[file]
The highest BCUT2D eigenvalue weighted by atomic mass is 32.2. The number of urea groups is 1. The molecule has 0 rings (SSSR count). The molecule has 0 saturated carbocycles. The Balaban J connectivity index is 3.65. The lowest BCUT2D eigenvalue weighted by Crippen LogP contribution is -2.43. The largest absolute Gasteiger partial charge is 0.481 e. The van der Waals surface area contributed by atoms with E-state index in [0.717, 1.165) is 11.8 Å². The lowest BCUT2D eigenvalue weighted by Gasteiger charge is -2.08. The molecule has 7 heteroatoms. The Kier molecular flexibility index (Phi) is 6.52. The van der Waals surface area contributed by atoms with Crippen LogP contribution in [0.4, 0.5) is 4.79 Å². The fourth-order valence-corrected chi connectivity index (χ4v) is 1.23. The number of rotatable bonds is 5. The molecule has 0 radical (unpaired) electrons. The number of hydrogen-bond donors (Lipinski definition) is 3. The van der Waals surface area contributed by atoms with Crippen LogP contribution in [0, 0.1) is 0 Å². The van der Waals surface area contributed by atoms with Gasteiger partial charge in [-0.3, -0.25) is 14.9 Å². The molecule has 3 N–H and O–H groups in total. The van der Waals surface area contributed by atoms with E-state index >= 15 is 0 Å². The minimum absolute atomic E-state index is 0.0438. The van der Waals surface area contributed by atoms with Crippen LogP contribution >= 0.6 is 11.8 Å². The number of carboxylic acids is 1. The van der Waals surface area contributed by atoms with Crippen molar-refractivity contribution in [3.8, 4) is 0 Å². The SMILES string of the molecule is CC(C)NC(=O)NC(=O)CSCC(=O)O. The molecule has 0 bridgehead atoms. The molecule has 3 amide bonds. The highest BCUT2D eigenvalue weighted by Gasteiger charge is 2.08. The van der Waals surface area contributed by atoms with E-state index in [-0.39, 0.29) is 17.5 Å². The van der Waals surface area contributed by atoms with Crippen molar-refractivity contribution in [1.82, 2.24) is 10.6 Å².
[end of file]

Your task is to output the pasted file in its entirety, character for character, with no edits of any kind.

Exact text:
The highest BCUT2D eigenvalue weighted by atomic mass is 32.2. The number of urea groups is 1. The molecule has 0 rings (SSSR count). The molecule has 0 saturated carbocycles. The Balaban J connectivity index is 3.65. The lowest BCUT2D eigenvalue weighted by Crippen LogP contribution is -2.43. The largest absolute Gasteiger partial charge is 0.481 e. The van der Waals surface area contributed by atoms with E-state index in [0.717, 1.165) is 11.8 Å². The lowest BCUT2D eigenvalue weighted by Gasteiger charge is -2.08. The molecule has 7 heteroatoms. The Kier molecular flexibility index (Phi) is 6.52. The van der Waals surface area contributed by atoms with Crippen LogP contribution in [0.4, 0.5) is 4.79 Å². The fourth-order valence-corrected chi connectivity index (χ4v) is 1.23. The number of rotatable bonds is 5. The molecule has 0 radical (unpaired) electrons. The number of hydrogen-bond donors (Lipinski definition) is 3. The van der Waals surface area contributed by atoms with Crippen LogP contribution in [0, 0.1) is 0 Å². The van der Waals surface area contributed by atoms with Gasteiger partial charge in [-0.3, -0.25) is 14.9 Å². The molecule has 3 N–H and O–H groups in total. The van der Waals surface area contributed by atoms with E-state index >= 15 is 0 Å². The minimum absolute atomic E-state index is 0.0438. The van der Waals surface area contributed by atoms with Crippen LogP contribution >= 0.6 is 11.8 Å². The number of carboxylic acids is 1. The van der Waals surface area contributed by atoms with Crippen molar-refractivity contribution in [3.8, 4) is 0 Å². The SMILES string of the molecule is CC(C)NC(=O)NC(=O)CSCC(=O)O. The molecule has 0 bridgehead atoms. The molecule has 3 amide bonds. The highest BCUT2D eigenvalue weighted by Gasteiger charge is 2.08. The van der Waals surface area contributed by atoms with E-state index in [-0.39, 0.29) is 17.5 Å². The van der Waals surface area contributed by atoms with Crippen molar-refractivity contribution in [1.82, 2.24) is 10.6 Å².